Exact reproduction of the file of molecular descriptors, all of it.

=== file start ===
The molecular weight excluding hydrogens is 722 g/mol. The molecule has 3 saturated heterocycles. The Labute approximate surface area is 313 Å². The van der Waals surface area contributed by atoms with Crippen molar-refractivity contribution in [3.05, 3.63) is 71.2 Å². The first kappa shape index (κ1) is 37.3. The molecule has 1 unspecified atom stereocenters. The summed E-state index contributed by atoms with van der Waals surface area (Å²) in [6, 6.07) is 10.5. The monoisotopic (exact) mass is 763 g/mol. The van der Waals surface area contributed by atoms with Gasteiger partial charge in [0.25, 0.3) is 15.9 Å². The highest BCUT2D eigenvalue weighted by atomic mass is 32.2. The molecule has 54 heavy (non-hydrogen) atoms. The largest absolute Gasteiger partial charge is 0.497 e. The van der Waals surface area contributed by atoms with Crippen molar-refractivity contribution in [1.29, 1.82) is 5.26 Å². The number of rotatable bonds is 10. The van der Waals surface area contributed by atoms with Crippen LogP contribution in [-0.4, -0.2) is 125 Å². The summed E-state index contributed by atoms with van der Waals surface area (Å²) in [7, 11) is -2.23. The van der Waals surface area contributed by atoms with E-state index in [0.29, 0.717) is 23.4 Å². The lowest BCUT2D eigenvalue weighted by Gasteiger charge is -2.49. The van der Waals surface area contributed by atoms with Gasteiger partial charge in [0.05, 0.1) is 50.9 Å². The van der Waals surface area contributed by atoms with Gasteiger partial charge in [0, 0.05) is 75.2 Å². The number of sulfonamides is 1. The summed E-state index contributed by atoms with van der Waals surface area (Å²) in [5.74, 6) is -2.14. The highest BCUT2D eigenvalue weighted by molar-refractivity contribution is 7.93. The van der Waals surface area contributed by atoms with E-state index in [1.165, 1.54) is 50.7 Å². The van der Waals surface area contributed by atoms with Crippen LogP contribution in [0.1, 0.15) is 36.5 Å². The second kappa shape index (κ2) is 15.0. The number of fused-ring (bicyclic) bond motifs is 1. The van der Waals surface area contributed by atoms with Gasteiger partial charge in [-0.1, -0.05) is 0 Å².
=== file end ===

The molecular weight excluding hydrogens is 722 g/mol. The molecule has 3 saturated heterocycles. The Labute approximate surface area is 313 Å². The van der Waals surface area contributed by atoms with Crippen molar-refractivity contribution in [3.05, 3.63) is 71.2 Å². The first kappa shape index (κ1) is 37.3. The molecule has 1 unspecified atom stereocenters. The summed E-state index contributed by atoms with van der Waals surface area (Å²) in [6, 6.07) is 10.5. The monoisotopic (exact) mass is 763 g/mol. The van der Waals surface area contributed by atoms with Gasteiger partial charge in [0.25, 0.3) is 15.9 Å². The highest BCUT2D eigenvalue weighted by atomic mass is 32.2. The molecule has 54 heavy (non-hydrogen) atoms. The largest absolute Gasteiger partial charge is 0.497 e. The van der Waals surface area contributed by atoms with Crippen molar-refractivity contribution in [1.29, 1.82) is 5.26 Å². The number of rotatable bonds is 10. The van der Waals surface area contributed by atoms with Crippen LogP contribution in [-0.4, -0.2) is 125 Å². The summed E-state index contributed by atoms with van der Waals surface area (Å²) in [7, 11) is -2.23. The van der Waals surface area contributed by atoms with E-state index in [0.29, 0.717) is 23.4 Å². The lowest BCUT2D eigenvalue weighted by Gasteiger charge is -2.49. The van der Waals surface area contributed by atoms with Gasteiger partial charge in [0.05, 0.1) is 50.9 Å². The van der Waals surface area contributed by atoms with Gasteiger partial charge in [0, 0.05) is 75.2 Å². The number of sulfonamides is 1. The summed E-state index contributed by atoms with van der Waals surface area (Å²) in [5.74, 6) is -2.14. The highest BCUT2D eigenvalue weighted by molar-refractivity contribution is 7.93. The van der Waals surface area contributed by atoms with E-state index in [1.165, 1.54) is 50.7 Å². The van der Waals surface area contributed by atoms with Crippen LogP contribution in [0.1, 0.15) is 36.5 Å². The second kappa shape index (κ2) is 15.0. The number of fused-ring (bicyclic) bond motifs is 1. The van der Waals surface area contributed by atoms with Gasteiger partial charge in [-0.1, -0.05) is 0 Å².